alexa Priscilla Ndanu Maina grew her high school passion - Daily Nation

Priscilla Ndanu Maina grew her high school passion

Saturday December 21 2019

Make-up artist at Urembo Creations, Founder at

Make-up artist at Urembo Creations, Founder at Urembo Creations College, Minji Minji Director at Rembo TV Priscilla Ndanu Maina. PHOTO| COURTESY  

By GEORGE D. MWENDWA

She is the founder of Urembo Creations College, a gifted director at True D Pictures (alongside her husband Sammy Dee) a TV and commercials producer and a mother. She speaks to George D. Mwendwa about music videos, juggling the many balls and the change she’s championing for girls.

When did your passion for both make up and the cameras begin?

That was back in high school though this is not where I had envisioned it will end up. I could plait my friends’ hair and ensure they look neat as a hobby. We then formed a group called Urembo Creations with my friends while at Ngara Girls’ High School. While in campus taking Computer Science, I met Sammy Dee, the very gifted video director, who asked me to do make up for his next video because he loved how I did my own make-up. Later on, my passion for makeup inspired me to start Urembo Creations Limited, which now houses Urembo Creations College and Urembo Creations. The rest as they say is history.

What was your first job and was it rewarding?

My first ever job was the music video gig that Sammy gave me, and I got Sh5, 000 for it. That was too much for me then, as I was just 18. I celebrated my new found venture and proceeded to buy more beauty products. (Laughs). I still recall that video, it was “Ndakhuyanza” by BMF, six years ago.

How was Urembo Creations born and how has your journey been?

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The college was born from an assignment that was weighing my spirit but I went ahead to start it. It was on August 4 and I was working for Pambio Live and had to resign to begin free make-up workshops to teach a one-week, all-inclusive course. The beneficiaries will make a living out of the art. I started in Shauri Moyo, Korogocho, Kayole, Soweto, twice in South C and Kibera. This was just to impact the lives of young women who want to be makeup artists but can’t afford the school fees.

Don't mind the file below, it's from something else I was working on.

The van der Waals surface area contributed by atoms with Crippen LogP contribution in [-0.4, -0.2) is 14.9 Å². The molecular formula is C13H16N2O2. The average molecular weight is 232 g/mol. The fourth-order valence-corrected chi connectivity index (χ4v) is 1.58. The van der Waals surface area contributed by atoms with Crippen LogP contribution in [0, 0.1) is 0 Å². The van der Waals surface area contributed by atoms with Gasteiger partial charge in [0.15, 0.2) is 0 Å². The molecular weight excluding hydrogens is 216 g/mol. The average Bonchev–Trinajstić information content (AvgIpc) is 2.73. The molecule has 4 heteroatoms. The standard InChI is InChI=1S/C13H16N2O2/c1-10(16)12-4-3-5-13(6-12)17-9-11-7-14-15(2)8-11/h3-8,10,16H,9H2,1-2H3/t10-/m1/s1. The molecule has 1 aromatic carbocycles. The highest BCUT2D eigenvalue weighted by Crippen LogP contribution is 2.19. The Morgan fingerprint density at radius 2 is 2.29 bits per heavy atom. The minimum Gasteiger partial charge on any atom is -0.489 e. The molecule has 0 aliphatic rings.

How did you end up as a TV producer?

I believe God just saw my undivided passion for women and their wellbeing and so he presented the opportunity. I produce “Minjiminji” on Rembo TV. As True D Pictures, we pitched to run the TV station when it was introduced in Kenya and we got the deal, despite being the youngest company chasing this. We started from the drawing board selecting the name, getting the crew, content, broadcasting and so on. Its target audience is basically women.

How do you manage to juggle between everything that you do and not fall off the grid?

I am very organised and very keen not to waste time at all. I already know where I’ll be tomorrow at a certain time. I also keep a very small circle of friends; hence I get my priorities right. Being a mum and a wife who is involved in the day to day running of Rembo TV and True D Pictures, and studying at Strathmore University, means I really need to organise my schedule.

Most successful people have quit so many times along the way before their first breakthrough. Have there been such moments for you?

Yes. Many times. It’s easy to satell yourself not to give up, but that is simply easier said than done. I got to that point and told Sammy that I can’t do this anymore because the returns were too meagre. I calculated that I had to do a million wedding shoots to afford the car I wanted. At some point, I was deflated. However, I came to the realisation that it was not by chance that I knew how to do make up, and changed my perspective all together. I’m known for enhancing make up, which is makeup that doesn’t change your look. This realisation is what made me try again.

What should we expect from your end in the near future?

There’s a lot that is underway, especially for women. Much of that is in the pipeline and won’t be disclosed now. I also have projects to impact the lives of teenagers including on etiquette, hygiene, modest dressing and make up but with an emphasis on inner beauty. Unless we preserve our young generation, we’ll lose it tomorrow.

What’s your long-term plan?

When I look at my future, I see a dark city full of so many lights; not candles. This means the beauty industry and specifically Urembo Creations, will go out there and become the light through both the art and their inner beauty. People open up to make up artistes and the moment someone opens their door to you, they open their hearts as well.

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